Former Starbucks CEO Howard Schultz took numerous digs at President Donald Trump while teasing a possible 2020 presidential run during a speech at Purdue University in West Lafayette, Indiana, Thursday.
“The only thing I ever inherited was my mother’s dream and belief in the American dream,” Schultz said. “Because of her, I became the first person in my family to go to and to graduate from college.”
Trump’s rivals claim his reputation as a successful businessman was built on money he inherited from his father, the late real estate developer Fred Trump Sr. For example, Republican Florida Sen. Marco Rubio claimed Trump inherited $200 million during a Republican presidential debate Feb. 25, 2016.
In 1974, Trump took over his father’s real estate company, which was worth $200 million by some estimates, but he did not receive that money as cash, and it would have been divided, reported Politifact.
Trump’s father died in 1999, and his will “divided the bulk of the inheritance, at least $20 million,” between his heirs, although some of his descendants sued and later settled, reported The New York Times.
Trump’s exact inheritance from his father is unknown as he has not released all of his tax records. A Washington, D.C., judge dismissed a Freedom of Information Act lawsuit requesting access to Trump’s tax records in December 2018.
“People deserve to see the tax returns of anyone who is running for president,” Schultz added. “If I choose to run, I promise I will absolutely release my tax returns. You can clap for that.”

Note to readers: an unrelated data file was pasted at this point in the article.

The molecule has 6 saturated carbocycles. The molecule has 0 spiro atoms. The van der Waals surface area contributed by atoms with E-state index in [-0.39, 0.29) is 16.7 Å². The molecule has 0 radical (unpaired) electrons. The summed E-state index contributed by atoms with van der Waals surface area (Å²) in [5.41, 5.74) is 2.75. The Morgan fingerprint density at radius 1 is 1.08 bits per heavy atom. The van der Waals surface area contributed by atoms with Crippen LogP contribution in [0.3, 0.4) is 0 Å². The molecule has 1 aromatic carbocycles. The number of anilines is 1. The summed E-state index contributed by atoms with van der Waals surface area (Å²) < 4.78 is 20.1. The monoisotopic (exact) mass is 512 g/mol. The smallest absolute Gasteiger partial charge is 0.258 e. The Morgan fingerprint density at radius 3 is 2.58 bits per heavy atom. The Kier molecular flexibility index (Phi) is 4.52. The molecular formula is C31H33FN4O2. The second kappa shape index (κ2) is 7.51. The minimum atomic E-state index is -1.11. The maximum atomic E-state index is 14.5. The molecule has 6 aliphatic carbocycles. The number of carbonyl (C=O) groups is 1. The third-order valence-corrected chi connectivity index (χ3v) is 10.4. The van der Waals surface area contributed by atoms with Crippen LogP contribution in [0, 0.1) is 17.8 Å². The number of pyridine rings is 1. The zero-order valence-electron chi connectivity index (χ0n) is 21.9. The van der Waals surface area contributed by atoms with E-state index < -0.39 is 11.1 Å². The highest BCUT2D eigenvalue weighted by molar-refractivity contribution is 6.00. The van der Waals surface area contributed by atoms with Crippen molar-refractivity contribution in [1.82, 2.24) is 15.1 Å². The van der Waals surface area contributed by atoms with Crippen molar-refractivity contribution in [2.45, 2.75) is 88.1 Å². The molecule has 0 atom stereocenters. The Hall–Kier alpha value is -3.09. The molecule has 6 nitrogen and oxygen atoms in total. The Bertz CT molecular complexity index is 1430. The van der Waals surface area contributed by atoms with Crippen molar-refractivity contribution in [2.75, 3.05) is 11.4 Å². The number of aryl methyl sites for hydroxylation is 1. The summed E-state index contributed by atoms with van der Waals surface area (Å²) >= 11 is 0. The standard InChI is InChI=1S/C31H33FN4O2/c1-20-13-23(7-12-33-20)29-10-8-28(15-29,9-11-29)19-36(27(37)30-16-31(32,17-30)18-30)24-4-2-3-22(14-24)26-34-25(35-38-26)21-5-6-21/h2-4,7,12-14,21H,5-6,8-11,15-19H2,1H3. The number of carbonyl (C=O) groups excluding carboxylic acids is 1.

Schultz was introduced by Purdue University president Mitch Daniels, the former Republican governor of Indiana.
“I’ll never bet against him, and you shouldn’t either,” Daniels said of Schultz, indicating a possible 2020 endorsement.
Schultz joked about football, decried hyperpartisan politics and touted his humble roots Thursday.
“I’ve spent my life trying to make the opportunities that were available to me, education and good jobs, available to others,” he said. “For four decades, I’ve done this as a business leader. Today, I’m humbly asking whether or not I can do this in another way, and that is as a public servant.”
“It’s time for a centrist candidate not affiliated with either party to be president,” he continued.
Schultz will have another more publicized engagement Tuesday during a live CNN Town Hall where he will take questions from an audience in Houston, Texas. CNN’s decision to give Schultz so much air time prompted liberal backlash, reported The Hill.
Schultz detailed his journey from “the projects in Brooklyn” to the man behind one of the most well-recognized businesses in the U.S. in his 2019 book “From The Ground Up.”
“I’ve also been criticized for being a billionaire,” he told MSNBC in January. “Let’s talk about that: I’m self-made. I grew up in the projects in Brooklyn, New York. I thought that was the American dream. The aspiration of America.”
Book deals, which can be quite lucrative, are par for the course for presidential hopefuls. Independent Vermont Sen. Bernie Sanders, a Democratic presidential candidate in 2016, made almost $1 million off his 2016 book “Our Revolution: A Future to Believe In.”
Democratic Massachusetts Sen. Elizabeth Warren released her book “This Fight Is Our Fight” in 2017 and launched a 2020 presidential exploratory committee. In addition, she received a $525,000 advance for her 2014 memoir “A Fighting Chance,” reported The Hill.
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